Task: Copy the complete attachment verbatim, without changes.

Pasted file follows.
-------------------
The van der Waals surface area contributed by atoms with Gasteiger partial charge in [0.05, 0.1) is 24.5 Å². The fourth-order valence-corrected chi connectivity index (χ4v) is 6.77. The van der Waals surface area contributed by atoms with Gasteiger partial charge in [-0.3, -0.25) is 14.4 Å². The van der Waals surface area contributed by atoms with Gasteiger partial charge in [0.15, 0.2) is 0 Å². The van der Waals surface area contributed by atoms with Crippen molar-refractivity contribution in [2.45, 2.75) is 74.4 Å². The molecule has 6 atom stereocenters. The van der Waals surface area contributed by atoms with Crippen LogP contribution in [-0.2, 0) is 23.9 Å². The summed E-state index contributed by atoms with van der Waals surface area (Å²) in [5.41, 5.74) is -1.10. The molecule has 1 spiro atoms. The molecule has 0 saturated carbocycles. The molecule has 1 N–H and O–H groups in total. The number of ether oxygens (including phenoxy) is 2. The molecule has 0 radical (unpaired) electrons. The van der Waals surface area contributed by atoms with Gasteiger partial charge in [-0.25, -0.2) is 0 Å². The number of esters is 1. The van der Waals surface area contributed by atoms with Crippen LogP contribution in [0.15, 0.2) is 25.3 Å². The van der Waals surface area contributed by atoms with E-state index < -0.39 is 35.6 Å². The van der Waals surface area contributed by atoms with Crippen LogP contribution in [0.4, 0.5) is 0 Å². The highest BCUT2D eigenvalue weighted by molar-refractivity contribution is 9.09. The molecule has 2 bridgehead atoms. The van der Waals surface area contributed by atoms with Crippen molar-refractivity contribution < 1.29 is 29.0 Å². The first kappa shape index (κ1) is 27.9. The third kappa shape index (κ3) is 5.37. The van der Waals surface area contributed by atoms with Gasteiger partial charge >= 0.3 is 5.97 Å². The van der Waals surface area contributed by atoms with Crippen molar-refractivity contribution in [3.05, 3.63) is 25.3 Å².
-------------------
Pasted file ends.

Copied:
The van der Waals surface area contributed by atoms with Gasteiger partial charge in [0.05, 0.1) is 24.5 Å². The fourth-order valence-corrected chi connectivity index (χ4v) is 6.77. The van der Waals surface area contributed by atoms with Gasteiger partial charge in [-0.3, -0.25) is 14.4 Å². The van der Waals surface area contributed by atoms with Gasteiger partial charge in [0.15, 0.2) is 0 Å². The van der Waals surface area contributed by atoms with Crippen molar-refractivity contribution in [2.45, 2.75) is 74.4 Å². The molecule has 6 atom stereocenters. The van der Waals surface area contributed by atoms with Crippen LogP contribution in [-0.2, 0) is 23.9 Å². The summed E-state index contributed by atoms with van der Waals surface area (Å²) in [5.41, 5.74) is -1.10. The molecule has 1 spiro atoms. The molecule has 0 saturated carbocycles. The molecule has 1 N–H and O–H groups in total. The number of ether oxygens (including phenoxy) is 2. The molecule has 0 radical (unpaired) electrons. The van der Waals surface area contributed by atoms with Gasteiger partial charge in [-0.25, -0.2) is 0 Å². The number of esters is 1. The van der Waals surface area contributed by atoms with Crippen LogP contribution in [0.15, 0.2) is 25.3 Å². The van der Waals surface area contributed by atoms with E-state index < -0.39 is 35.6 Å². The van der Waals surface area contributed by atoms with Crippen LogP contribution in [0.4, 0.5) is 0 Å². The highest BCUT2D eigenvalue weighted by molar-refractivity contribution is 9.09. The molecule has 2 bridgehead atoms. The van der Waals surface area contributed by atoms with Crippen molar-refractivity contribution < 1.29 is 29.0 Å². The first kappa shape index (κ1) is 27.9. The third kappa shape index (κ3) is 5.37. The van der Waals surface area contributed by atoms with Gasteiger partial charge >= 0.3 is 5.97 Å². The van der Waals surface area contributed by atoms with Crippen molar-refractivity contribution in [3.05, 3.63) is 25.3 Å².